Original article was written by Kathy Stewart and published on page 40 of the May 1993 issue of DOGS in CANADA magazine.

What makes one breed different from all of the others? We would have to say appearance, personality and usefulness. The main characteristic which makes the KEESHOND unique from all others is his appearance.

The Keeshond is a square appearing, medium sized dog. The very first thing that one should notice about a Keeshond, is his handsome appearance with unique colour markings, and a very full coat. Our double coated Kees are shades of black and grey with cream to light silver undercoat and markings. The overall darkness of the coat is determined by the guard hairs which are agouti. AGOUTI, in genetic terminology, describes a colour of fur as a result of colour barring of each hair in alternate dark and light bands. The length of the dark tipping determines the overall darkness of the coat. In profile one will see a dog with a unique head; light, full mane; dark saddle with a light stripe or flashing running from the withers to the back of the foreleg; light tail, pantaloons, legs and feet.

The head ranges from light to dark in colour. The muzzle and ears are covered with dark, short hairs. Ideally the dog will have outstanding "spectacles". These help to make our dogs unique and are created by having dark, almond shaped eyes, surrounded by eye lids with black pigment, very light coloured hairs in an orb around the eyes, darker hairs surrounding these to give the impression of short, but expressive eyebrows; and finally a dark line, which runs from the outer corner of the eye to the lower corner of the ear. Depending on the darkness of the head, this dark line may or may not be prominent. The final finishing touch is added by a lighter coloured, full ruff which frames the head.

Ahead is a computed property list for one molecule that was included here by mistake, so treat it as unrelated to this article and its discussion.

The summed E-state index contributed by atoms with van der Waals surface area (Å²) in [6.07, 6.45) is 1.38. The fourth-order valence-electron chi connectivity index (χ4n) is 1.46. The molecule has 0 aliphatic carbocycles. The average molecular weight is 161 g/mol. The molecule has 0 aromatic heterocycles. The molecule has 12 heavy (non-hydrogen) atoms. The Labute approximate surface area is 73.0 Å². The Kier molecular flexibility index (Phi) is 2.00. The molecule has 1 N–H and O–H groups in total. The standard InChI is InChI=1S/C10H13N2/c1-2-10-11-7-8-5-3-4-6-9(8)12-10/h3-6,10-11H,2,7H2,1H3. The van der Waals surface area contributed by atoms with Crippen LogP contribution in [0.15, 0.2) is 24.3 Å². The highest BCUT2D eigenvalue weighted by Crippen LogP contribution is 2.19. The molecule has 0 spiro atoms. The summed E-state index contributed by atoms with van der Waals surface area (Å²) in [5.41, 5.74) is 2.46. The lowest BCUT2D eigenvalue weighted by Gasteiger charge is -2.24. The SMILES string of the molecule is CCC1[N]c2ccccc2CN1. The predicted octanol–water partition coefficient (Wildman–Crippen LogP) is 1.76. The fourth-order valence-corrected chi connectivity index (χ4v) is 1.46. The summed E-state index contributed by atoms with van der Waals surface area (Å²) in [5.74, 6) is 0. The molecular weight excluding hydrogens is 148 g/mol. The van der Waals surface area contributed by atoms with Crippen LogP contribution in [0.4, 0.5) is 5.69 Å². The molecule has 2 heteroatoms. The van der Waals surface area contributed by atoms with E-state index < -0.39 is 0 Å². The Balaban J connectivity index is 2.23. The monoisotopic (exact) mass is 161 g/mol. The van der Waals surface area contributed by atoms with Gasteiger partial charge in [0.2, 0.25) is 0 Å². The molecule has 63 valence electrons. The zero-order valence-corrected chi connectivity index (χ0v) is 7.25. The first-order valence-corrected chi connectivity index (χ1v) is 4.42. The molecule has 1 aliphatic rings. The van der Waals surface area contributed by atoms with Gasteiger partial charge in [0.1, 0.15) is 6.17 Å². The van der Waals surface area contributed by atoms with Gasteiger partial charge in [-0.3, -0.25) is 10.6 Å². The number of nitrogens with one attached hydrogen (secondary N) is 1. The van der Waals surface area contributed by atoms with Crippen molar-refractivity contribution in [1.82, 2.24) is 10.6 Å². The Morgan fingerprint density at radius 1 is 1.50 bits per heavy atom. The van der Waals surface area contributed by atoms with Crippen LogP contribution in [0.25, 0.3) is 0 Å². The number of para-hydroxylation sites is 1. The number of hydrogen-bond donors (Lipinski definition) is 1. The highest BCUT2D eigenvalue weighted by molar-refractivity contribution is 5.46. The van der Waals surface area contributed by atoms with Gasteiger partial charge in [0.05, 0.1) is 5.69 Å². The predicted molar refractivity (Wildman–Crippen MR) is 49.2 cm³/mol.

The Keeshond has been called the dog that constantly changes colour. This is true. Almost every time a Kees changes coat, it grows in a darker one. Therefore, we should expect our puppies to be lighter in colour than our older dogs. In theory, our dogs go through four cycles in the course of the year, each one creating a different intensity of colour. For three month periods they will, (a) carry a full coat, (b) then blow coat (light coloured undercoat first, then darker guard hairs), (c) then they carry very little coat and (d) finally will be growing coat.

How about coat length? The Keeshond's coat is similar in length to that of the Chow Chow. The main difference, aside from colour, being that there is very little oil in the coat. This makes it ideal when spun up for wool. It is soft and angora-like, with no doggy odour. Back to length -- a longer coat is seen around the neck, on the body, the tail, the rump and the back of the forelegs to the pasterns. Short coat is seen on all the unmentioned parts.

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